By Alan LoneyPoetryCordite


Crankhandle is the latest part of an ongoing Notebooks series, the first part of which was published as Sidetracks: Notebooks 1976–1991(Auckland University Press 1998). Between Sidetracks and Crankhandle comes a longer unpublished section, Melbourne Journal: Notebooks 1998–2003, begun when Alan Loney first came to Australia. From the beginning, these writings were never seen as notes or sketches towards poems that were yet to be fully realised – each entry was intended to be as finished an act of writing as any other, longer, individual work.

Over the nearly forty years of this endeavour, there have been gaps, but the Notebooks provide a way for Loney to be quickly attentive to his environment, and to circumstances of wherever he might happen to be sitting, standing, waiting, travelling at any time. Perhaps one could speak of the individual pieces as ‘fragments’, but they are not fragments in the way that ancient Greek poetry has come to us on torn, worn, eaten, half-destroyed bits of papyrus. If these works are fragments, then each of Ezra Pound’s cantos are also fragments, placed against the totality of all poetry, from all over the planet, and from throughout recorded world history. In this sense, fragments are all we have, and will ever have. If some are very long and some very short, then that is simply how things are.

Portrait of Alan Loney

Alan Loney

Alan Loney’s first book of poems was published in 1971. He was co-winner (poetry) in the New Zealand Book Awards in 1977, Literary Fellow at the University of Auckland in 1992, and Honorary Fellow of the Australian Centre at the University of Melbourne 2002-2006. He was awarded The Janet Frame Award for Poetry in 2011. Loney has published 13 books of poetry, and eight of prose with a recent emphasis on the nature of the book. His latest book of poems is conStellations, published by Work & Tumble, Melbourne. He lives in Melbourne, where he is printer/proprietor of Electio Editions, and publisher/editor of Verso Magazine.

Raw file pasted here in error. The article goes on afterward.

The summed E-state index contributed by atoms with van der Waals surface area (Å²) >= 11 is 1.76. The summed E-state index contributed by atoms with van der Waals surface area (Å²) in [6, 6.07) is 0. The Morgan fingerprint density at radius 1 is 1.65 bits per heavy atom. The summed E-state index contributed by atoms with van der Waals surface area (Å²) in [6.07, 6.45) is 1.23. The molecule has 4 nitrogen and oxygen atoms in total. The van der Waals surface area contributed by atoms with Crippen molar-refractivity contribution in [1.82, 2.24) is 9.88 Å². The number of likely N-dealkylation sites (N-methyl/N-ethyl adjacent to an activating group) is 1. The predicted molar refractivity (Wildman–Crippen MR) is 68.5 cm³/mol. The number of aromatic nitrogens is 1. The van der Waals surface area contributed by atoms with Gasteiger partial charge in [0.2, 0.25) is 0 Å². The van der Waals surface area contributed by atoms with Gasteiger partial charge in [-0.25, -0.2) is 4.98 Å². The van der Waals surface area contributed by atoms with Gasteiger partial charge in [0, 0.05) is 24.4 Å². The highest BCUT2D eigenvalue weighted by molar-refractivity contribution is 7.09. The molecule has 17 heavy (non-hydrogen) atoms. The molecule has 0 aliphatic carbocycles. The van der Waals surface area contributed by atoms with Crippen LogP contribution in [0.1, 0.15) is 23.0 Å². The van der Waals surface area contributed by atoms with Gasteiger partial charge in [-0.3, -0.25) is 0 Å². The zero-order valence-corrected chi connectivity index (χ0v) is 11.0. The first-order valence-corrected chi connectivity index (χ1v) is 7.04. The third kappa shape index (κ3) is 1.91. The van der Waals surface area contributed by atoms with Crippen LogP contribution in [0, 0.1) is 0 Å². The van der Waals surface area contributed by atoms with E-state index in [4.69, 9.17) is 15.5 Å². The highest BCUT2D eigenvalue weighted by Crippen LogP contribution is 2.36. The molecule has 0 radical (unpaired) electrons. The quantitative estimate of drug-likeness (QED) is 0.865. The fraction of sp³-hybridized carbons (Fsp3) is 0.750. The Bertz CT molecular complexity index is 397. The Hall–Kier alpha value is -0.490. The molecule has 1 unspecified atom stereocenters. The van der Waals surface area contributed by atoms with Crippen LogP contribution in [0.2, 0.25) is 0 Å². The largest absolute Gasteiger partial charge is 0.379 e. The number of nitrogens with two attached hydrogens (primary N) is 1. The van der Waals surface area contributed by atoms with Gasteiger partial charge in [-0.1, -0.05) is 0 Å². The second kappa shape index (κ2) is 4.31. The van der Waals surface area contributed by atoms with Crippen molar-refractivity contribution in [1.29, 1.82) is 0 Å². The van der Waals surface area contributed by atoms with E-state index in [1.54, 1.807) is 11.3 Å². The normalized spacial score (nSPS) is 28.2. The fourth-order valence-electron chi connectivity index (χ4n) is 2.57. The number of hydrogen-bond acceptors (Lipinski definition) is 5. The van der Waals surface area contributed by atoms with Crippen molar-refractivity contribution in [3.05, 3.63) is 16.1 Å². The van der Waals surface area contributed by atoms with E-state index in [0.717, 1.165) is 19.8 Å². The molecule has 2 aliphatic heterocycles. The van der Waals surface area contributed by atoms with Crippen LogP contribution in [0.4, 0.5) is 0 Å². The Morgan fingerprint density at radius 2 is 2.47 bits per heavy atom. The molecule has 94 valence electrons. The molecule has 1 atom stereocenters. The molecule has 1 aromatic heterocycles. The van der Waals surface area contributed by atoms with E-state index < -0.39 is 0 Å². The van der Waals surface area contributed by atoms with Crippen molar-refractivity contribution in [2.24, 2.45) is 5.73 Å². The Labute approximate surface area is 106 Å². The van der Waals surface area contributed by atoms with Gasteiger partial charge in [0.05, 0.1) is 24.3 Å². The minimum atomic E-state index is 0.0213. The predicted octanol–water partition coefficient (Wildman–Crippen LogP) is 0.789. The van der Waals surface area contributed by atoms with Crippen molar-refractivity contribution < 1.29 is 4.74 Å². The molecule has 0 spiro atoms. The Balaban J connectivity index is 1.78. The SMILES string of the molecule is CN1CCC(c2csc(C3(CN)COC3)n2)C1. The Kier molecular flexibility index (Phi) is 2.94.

Judges’ report

Alan Loney’s Crankhandle dazzles with lucent perceptions and abstractions, challenging the fragment’s infinite state of becoming in a series of complete and acute poetic performances. Indeed, Crankhandle may be read as a remarkably sustained long poem and coda, or a chain of epigrams; as an objectivist essay, an imagist meditation, and as something new that comes out of the poet's antipodean between-ness. In this way, Loney disrupts the formal idea of the ‘traditional’ poem but not with abstruseness or inscrutability. He masterfully balances a self-aware voice with a light linguistic touch. Crankhandle is an invigorating interrogation of poetics, yet it is replete with faith in poeisis.


In Fragmenta Nova Loney writes, ‘“Poetry” is too small a word for the cry that issues from the mouth. “Form” is too small a word for the shapeliness of words upon the page’ (‘Poiesis’). This quote points to the uncontained – and affective – quality of much of Loney’s work, as well as to his attention to visual design. This is not an aesthetic concern only, but one that enables reading: lucid aspect as well as articulated ‘cry’. Elsewhere, Loney has characterised his writing in successive modes as a practice uninterested in ‘perfect individual poems’: ‘If the poem’s an imperfect take on the world or even part of it, better to be crisp about it, and treat writing as unfinished and unfinishable business. So, adopt a framework, write for a while, then stop. It isn’t, of course, quite as simple as that’. Perhaps then, Loney is an early conceptualist. Crankhandle is a conceptually thick book, a book of thought, or as Frost might say, a book of ‘thinks’, which challenges writing’s potential triviality on a word-by-word basis.

The word ‘crankhandle’ suggests revving up but also letting go: write, then think. In a 1997 interview, Martin Harrison said, ‘I think the age now is of living systems.’ Loney, in the book’s epigraph, refers to antiquity’s knowledge of the writing system. Writing is part of that living system: as both noun and verb. Traces of Greek mythology recur in this book – as do other pre-contemporary traces – yet these are not necessarily allusions, but an attempt to find a place for a history of writing. Writing as an activity of the body, which may or may not end up in a book. Like a beach, ‘a book is a public place’.

– An extract from the introduction written by Michael Farrell

The Victorian Premier’s Literary Awards shortlist